Date of Award

Spring 1-1-2017

Document Type


Degree Name

Doctor of Philosophy (PhD)

First Advisor

Robert T. Craig

Second Advisor

Karen Tracy

Third Advisor

David Boromisza-Habashi

Fourth Advisor

Timothy Weston

Fifth Advisor

Leah Sprain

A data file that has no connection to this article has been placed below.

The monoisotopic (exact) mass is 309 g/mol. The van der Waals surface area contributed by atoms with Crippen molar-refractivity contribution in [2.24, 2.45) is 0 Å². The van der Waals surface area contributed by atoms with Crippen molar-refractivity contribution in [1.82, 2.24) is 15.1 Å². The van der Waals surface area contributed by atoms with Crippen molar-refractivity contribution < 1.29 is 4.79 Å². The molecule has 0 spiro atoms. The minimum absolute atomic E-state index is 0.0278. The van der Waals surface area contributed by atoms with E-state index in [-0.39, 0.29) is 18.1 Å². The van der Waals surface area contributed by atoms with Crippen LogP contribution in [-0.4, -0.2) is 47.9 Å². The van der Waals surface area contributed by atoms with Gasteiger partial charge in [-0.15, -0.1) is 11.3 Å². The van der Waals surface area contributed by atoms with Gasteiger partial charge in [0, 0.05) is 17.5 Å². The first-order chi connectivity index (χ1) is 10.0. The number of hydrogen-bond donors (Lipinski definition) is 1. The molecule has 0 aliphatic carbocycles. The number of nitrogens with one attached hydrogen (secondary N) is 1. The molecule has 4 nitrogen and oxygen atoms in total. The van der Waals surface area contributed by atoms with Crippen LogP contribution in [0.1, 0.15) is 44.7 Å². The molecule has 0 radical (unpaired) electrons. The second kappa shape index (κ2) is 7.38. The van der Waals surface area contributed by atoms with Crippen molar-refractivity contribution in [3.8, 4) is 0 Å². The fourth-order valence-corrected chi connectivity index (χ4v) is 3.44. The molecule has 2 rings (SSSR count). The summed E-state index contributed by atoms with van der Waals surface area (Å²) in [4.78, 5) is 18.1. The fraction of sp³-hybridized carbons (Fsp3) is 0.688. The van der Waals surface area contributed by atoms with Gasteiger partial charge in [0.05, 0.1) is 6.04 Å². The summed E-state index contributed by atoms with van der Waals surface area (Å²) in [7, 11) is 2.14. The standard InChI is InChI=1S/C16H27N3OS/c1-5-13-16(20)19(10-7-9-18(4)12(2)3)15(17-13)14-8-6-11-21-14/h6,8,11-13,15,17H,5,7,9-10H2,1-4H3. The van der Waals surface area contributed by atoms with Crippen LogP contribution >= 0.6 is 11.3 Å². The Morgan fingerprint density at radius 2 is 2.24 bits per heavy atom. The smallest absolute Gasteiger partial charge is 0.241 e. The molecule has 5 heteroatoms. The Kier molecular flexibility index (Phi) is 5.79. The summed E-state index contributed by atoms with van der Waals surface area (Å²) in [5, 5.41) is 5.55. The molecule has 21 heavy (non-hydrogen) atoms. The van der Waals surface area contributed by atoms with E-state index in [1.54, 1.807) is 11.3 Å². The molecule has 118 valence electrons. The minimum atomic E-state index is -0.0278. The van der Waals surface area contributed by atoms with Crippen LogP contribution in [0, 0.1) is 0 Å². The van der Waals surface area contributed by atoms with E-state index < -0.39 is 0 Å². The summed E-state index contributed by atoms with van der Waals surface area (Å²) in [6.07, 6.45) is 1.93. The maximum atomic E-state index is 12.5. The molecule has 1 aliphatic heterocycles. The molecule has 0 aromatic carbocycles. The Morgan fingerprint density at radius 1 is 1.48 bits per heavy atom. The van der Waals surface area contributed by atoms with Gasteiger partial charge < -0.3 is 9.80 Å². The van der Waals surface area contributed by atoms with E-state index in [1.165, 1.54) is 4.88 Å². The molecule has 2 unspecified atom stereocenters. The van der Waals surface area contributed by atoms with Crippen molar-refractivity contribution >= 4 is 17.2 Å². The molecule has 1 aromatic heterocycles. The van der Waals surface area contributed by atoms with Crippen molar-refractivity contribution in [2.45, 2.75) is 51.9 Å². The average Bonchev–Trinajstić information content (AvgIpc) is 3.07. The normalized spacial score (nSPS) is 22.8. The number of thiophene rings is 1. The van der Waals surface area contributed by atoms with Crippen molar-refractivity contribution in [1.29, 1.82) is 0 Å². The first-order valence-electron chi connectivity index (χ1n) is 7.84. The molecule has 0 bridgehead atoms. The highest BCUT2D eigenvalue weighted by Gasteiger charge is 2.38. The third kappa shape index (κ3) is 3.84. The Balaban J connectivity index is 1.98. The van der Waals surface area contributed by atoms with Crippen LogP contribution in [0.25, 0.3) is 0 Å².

Over the course of two decades, scholars from different disciplines have documented a wide range of Internet-mediated social change in China, from the emergence of new social formations in terms of identity and collective activities to a changing “social contract” between the state and society. Previous scholarly work has shed considerable light on the social and political implications of the Chinese Internet, but little attention has been paid to the meaningfulness of these societal transformations from the point of view of the people who are actually living through them. In other words, the question of how Chinese people themselves make sense of Internet-mediated social change is under-researched, especially with respect to how people in China interpret what it means to be an ordinary Chinese and how they relate to the ruling state in a digital environment. Drawing upon a database consisting of 112 posts in a Chinese BBS forum, video recordings (posted online) of face-to-face interactions and a local TV news program, and approximately 50,000 online comments from two case studies, this dissertation investigates how people in China make sense of and respond to Internet-mediated social transformations in the political realm. Adopting a method of discourse analysis–membership categorization analysis, this investigation foregrounds Chinese speakers’ meaning making practices in constructing memberships of citizenship and negotiating a changing official-citizen relationship within society. It concludes that speakers strategically invoke six distinctive but overlapping membership categories (namely, the common folk, the people, citizen, shitizen, netizen, and the fifty-cent) as discursive resources to communicate their sense of being (a Chinese citizen), acting (in relation to protesting against corrupt officials and creating socio-political change), relating (to the government and officials), feeling (in response to their marginalization and disenfranchisement in society), and dwelling (in a single party state).